Abolitionist Luther Lee, one of the early founders of the Wesleyan Church tells the story of the clever rescue of a fugitive slave from the Eldridge Street Jail.

Friday, May 02, 2008

Thursday, May 01, 2008

Continuing Through Ephesians

Hayward Wesleyan Church Family,

This Sunday, we will continue the "Livin' It" series, by digging into Ephesians 4:17-5:21. You can read it by clicking here.

As you prayerfully read the passage, look for how we're NOT to live -- and how we ARE to live -- the deeds of darkness v.s. the fruit of the light. (What do we put OFF? What do we put ON?)

What does it mean to walk as children of the light?

Key verse in this passage: "Wake up, O sleeper and rise from the dead, and Christ will shine on you."

Songs for Sunday:
Trading My Sorrows
Everlasting God
Shout to the Lord
More Love to Thee
My Jesus, I Love Thee

Main Course

On this National Day of Prayer, I am again reading the greatest book in my library besides the Bible. It's a powerful and convicting little volume, by E. M. Bounds entitled Preacher and Prayer. (note -- the link is to an online version.)
Prayer is the first thing, the second thing, the third thing necessary to a minister. Pray, then, my dear brother; pray, pray, pray. - EDWARD PAYSON.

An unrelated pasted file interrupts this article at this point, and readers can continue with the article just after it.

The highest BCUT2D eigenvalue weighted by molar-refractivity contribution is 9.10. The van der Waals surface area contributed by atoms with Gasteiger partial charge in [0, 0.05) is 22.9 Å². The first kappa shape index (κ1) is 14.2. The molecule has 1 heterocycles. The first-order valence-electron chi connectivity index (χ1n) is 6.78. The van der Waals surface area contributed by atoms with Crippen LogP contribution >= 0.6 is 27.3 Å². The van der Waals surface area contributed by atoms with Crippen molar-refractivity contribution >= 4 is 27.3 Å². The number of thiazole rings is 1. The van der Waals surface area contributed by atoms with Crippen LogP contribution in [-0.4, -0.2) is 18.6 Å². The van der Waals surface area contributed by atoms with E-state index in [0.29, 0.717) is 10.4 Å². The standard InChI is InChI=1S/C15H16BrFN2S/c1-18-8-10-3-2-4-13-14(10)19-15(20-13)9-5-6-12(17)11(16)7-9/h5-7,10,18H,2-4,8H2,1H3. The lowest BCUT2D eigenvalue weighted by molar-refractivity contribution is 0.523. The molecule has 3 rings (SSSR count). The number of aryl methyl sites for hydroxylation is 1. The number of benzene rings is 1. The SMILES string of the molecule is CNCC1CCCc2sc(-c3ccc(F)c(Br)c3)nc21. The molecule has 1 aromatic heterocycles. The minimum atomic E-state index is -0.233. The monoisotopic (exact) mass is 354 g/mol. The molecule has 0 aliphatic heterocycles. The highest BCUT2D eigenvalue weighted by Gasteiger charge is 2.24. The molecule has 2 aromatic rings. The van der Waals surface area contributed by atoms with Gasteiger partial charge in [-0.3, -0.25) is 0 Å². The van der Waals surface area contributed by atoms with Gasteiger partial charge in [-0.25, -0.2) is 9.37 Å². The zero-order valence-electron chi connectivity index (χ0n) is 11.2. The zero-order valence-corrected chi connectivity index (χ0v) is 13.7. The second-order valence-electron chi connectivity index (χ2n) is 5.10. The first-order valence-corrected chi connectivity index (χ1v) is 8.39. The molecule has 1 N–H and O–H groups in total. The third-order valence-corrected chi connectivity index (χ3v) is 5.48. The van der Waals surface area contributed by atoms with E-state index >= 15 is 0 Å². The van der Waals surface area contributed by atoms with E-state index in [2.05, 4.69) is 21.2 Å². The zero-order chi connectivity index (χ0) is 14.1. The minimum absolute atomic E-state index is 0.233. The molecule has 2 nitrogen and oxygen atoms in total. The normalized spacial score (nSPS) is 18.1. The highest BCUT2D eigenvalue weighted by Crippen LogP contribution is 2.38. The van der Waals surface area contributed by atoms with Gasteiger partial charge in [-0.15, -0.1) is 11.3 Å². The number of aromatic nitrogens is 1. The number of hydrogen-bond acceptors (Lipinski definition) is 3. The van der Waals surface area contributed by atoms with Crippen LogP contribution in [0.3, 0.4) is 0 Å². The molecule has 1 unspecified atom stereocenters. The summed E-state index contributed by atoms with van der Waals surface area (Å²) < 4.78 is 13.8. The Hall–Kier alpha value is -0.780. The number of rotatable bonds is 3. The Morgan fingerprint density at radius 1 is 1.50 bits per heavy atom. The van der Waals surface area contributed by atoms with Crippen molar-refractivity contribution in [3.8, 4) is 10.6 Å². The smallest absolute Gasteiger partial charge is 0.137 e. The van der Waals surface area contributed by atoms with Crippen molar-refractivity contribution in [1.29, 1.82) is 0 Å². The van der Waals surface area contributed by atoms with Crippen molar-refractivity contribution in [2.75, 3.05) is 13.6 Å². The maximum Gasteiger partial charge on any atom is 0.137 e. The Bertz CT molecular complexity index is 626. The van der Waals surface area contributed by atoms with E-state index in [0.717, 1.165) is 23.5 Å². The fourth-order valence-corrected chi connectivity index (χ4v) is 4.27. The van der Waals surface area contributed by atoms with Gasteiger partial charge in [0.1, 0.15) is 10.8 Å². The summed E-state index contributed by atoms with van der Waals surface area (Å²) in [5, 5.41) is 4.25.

I am discovering that prayer is neither the "appetizer" nor the "dessert" of ministry. It's the Main Course!

Making Vision Stick

Andy Stanley recently shared five vision principles at the "Exponential" conference. I didn't attend the event -- but picked up these powerful insights from my blogger friend, Mark Batterson, who was there.

1) Make it simple
Boil it down to an irreducible minimum. Andy cited the One Campaign's vision statement as an example: make poverty history.Andy also shared Northpoint's vision: to create a church that unchurched people love to attend.

2) Cast it Convincingly

3) Repeat it Regularly
"Vision leaks." As your church gets larger, you need more vision and you need to share it more frequently.

4) Celebrate it Systematically
Stories do more to clarify and illustrate vision than anything else.

5) Embrace it Personally and Publicly